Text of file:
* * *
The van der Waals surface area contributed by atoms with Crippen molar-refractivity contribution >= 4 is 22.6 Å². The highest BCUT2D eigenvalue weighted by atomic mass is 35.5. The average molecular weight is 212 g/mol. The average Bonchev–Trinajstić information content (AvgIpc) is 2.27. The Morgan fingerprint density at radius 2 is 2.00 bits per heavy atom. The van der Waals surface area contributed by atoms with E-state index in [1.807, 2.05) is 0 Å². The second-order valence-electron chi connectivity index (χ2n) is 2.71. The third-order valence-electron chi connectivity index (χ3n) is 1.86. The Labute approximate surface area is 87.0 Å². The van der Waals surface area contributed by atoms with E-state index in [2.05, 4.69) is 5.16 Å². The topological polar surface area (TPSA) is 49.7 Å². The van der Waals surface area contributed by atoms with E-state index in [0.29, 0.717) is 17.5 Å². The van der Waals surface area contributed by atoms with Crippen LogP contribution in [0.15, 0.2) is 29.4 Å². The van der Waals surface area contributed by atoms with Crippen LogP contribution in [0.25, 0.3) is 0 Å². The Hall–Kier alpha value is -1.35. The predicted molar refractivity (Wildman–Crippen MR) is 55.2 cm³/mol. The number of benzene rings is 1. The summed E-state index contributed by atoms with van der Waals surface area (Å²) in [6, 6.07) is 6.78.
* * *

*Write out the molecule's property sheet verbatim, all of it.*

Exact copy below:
The van der Waals surface area contributed by atoms with Crippen molar-refractivity contribution >= 4 is 22.6 Å². The highest BCUT2D eigenvalue weighted by atomic mass is 35.5. The average molecular weight is 212 g/mol. The average Bonchev–Trinajstić information content (AvgIpc) is 2.27. The Morgan fingerprint density at radius 2 is 2.00 bits per heavy atom. The van der Waals surface area contributed by atoms with E-state index in [1.807, 2.05) is 0 Å². The second-order valence-electron chi connectivity index (χ2n) is 2.71. The third-order valence-electron chi connectivity index (χ3n) is 1.86. The Labute approximate surface area is 87.0 Å². The van der Waals surface area contributed by atoms with E-state index in [2.05, 4.69) is 5.16 Å². The topological polar surface area (TPSA) is 49.7 Å². The van der Waals surface area contributed by atoms with E-state index in [0.29, 0.717) is 17.5 Å². The van der Waals surface area contributed by atoms with Crippen LogP contribution in [0.15, 0.2) is 29.4 Å². The van der Waals surface area contributed by atoms with Crippen LogP contribution in [0.25, 0.3) is 0 Å². The Hall–Kier alpha value is -1.35. The predicted molar refractivity (Wildman–Crippen MR) is 55.2 cm³/mol. The number of benzene rings is 1. The summed E-state index contributed by atoms with van der Waals surface area (Å²) in [6, 6.07) is 6.78.